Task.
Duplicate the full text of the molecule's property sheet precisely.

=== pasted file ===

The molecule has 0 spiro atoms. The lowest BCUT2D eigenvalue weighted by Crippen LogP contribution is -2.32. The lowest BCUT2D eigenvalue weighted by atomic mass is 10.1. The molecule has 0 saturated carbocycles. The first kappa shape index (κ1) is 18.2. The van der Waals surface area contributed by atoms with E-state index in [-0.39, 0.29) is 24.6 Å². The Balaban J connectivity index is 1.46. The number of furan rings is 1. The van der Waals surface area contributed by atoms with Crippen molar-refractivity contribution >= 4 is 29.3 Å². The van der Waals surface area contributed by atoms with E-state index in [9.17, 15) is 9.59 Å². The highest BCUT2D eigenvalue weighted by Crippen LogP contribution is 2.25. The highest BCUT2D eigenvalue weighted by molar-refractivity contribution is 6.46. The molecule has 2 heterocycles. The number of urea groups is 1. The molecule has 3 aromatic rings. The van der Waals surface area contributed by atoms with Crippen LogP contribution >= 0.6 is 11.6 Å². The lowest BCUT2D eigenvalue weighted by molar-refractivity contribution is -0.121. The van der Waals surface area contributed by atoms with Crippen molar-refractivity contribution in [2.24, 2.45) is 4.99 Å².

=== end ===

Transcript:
The molecule has 0 spiro atoms. The lowest BCUT2D eigenvalue weighted by Crippen LogP contribution is -2.32. The lowest BCUT2D eigenvalue weighted by atomic mass is 10.1. The molecule has 0 saturated carbocycles. The first kappa shape index (κ1) is 18.2. The van der Waals surface area contributed by atoms with E-state index in [-0.39, 0.29) is 24.6 Å². The Balaban J connectivity index is 1.46. The number of furan rings is 1. The van der Waals surface area contributed by atoms with Crippen molar-refractivity contribution >= 4 is 29.3 Å². The van der Waals surface area contributed by atoms with E-state index in [9.17, 15) is 9.59 Å². The highest BCUT2D eigenvalue weighted by Crippen LogP contribution is 2.25. The highest BCUT2D eigenvalue weighted by molar-refractivity contribution is 6.46. The molecule has 2 heterocycles. The number of urea groups is 1. The molecule has 3 aromatic rings. The van der Waals surface area contributed by atoms with Crippen LogP contribution >= 0.6 is 11.6 Å². The lowest BCUT2D eigenvalue weighted by molar-refractivity contribution is -0.121. The van der Waals surface area contributed by atoms with Crippen molar-refractivity contribution in [2.24, 2.45) is 4.99 Å².